During Women’s History Month, we are reminded of how important women’s contributions to science, technology, engineering and math (STEM) are. Since women make up half of the global population, society needs their brain power and insights to solve problems and make life-enhancing discoveries. In this article, we celebrate six women in history that were not only the first women to do something, but the first people to do so.
Grace Murray Hopper (1906-1992) was an American computer scientist and United States Navy rear admiral. She created the first computer compiler, which is the program that allows a computer processor to “understand” a programming language. Essentially, it converts the statements written in a particular programming language into the code that the processor uses. It was Grace Hopper that had the idea of creating a programming language based on the English language, which made developing a computer program much simpler and easier to understand. She co-created COBOL, a computing language still in use today.
Marie Curie (1867-1934) was a Polish and naturalized-French physicist and chemist. She was the first person to win two Nobel Prizes and the only person in history to have won Nobel Prizes in two different scientific fields. The first prize (1903) was in Physics for her research on radiation (shared with her husband, Pierre), and the second (1911) was in Chemistry for her discovery of the elements radium and polonium.
Margaret Oakley Dayhoff (1925-1983) was an American physical chemist and a pioneer in the field of bioinformatics, which applies technology to understanding biological data. For her doctoral dissertation, Dayhoff was the first to apply mass-data processing to theoretical chemistry, which won her a Watson Computer Laboratory Fellowship. She innovated so many firsts that we don’t have room to mention them all in this article. Two examples are the application of computers to infer evolutionary relationships from molecular sequences, and the creation of the PAM substitution matrix, which helps evaluate the mutation or evolution of amino acid sequences.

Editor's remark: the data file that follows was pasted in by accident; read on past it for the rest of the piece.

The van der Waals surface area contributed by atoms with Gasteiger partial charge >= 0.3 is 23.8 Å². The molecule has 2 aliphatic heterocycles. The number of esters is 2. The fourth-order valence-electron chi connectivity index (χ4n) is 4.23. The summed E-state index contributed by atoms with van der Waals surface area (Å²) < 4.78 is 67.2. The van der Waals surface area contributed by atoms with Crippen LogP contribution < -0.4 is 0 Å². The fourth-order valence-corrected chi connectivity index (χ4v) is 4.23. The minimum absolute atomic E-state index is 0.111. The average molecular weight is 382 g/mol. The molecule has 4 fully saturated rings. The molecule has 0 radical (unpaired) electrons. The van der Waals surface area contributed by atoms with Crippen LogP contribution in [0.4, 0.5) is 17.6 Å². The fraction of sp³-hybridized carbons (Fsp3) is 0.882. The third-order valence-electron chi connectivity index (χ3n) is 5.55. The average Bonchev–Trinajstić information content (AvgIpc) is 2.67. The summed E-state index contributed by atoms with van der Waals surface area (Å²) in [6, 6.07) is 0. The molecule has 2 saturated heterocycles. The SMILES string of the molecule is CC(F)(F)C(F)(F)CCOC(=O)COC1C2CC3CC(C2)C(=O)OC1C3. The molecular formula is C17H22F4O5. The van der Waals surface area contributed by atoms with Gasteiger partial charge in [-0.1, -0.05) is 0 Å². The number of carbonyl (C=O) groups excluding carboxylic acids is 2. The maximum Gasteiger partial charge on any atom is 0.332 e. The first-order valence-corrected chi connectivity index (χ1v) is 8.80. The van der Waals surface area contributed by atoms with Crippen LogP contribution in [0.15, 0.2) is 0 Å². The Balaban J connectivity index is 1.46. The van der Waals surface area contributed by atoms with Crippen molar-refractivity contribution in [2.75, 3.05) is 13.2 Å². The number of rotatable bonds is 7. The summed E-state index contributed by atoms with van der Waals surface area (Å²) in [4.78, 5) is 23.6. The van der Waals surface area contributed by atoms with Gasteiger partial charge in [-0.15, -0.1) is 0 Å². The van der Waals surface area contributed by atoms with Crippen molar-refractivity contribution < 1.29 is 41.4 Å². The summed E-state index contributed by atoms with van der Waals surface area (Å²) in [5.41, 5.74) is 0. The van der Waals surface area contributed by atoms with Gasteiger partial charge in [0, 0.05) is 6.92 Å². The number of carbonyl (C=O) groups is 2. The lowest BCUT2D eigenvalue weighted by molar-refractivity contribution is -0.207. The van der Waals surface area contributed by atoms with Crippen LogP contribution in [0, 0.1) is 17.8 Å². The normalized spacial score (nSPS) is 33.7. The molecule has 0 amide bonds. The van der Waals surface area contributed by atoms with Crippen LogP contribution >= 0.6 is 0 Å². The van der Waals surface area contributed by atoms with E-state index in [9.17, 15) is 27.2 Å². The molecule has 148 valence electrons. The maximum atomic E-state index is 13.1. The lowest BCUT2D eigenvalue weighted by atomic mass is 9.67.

Jocelyn Bell Burnell (b. 1943) is an astrophysicist from Northern Ireland and the first person to observe pulsars (1967), objects with huge mass (second in density only to black holes) that scientists now use to study extreme states of matter, measure cosmic distances, and other pursuits. In 2018, Bell Burnell won the Special Breakthrough Prize in Fundamental Physics. She used the full amount of prize money (US$3 million) to create the Bell Burnell Graduate Scholarship Fund to help close the gender gap in physics research.
Lene Vestergaard Hau (b. 1959) is a Danish physicist who currently teaches Applied Physics at Harvard University. In 1998, she became the first person to slow down light. She led a team that succeeded in slowing light down to a speed of approximately 17 meters per second (vs. its normal speed of almost 300 million meters per second), and in 2001 was able to stop a light beam completely!
Amelia Earhart (b. 1897, disappeared 1937): On January 11, 1935, Amelia Earhart became the first aviator to fly solo from Honolulu, Hawaii, to Oakland, California. Of course, she is most known for being the first female aviator to fly solo over the Atlantic Ocean. Earhart, her co-pilot and her plane all disappeared in 1937 while attempting a flight around the globe, and were never found.
Photo credits: U.S. Navy, NIH, Khan Academy, Physics World, Harvard.edu
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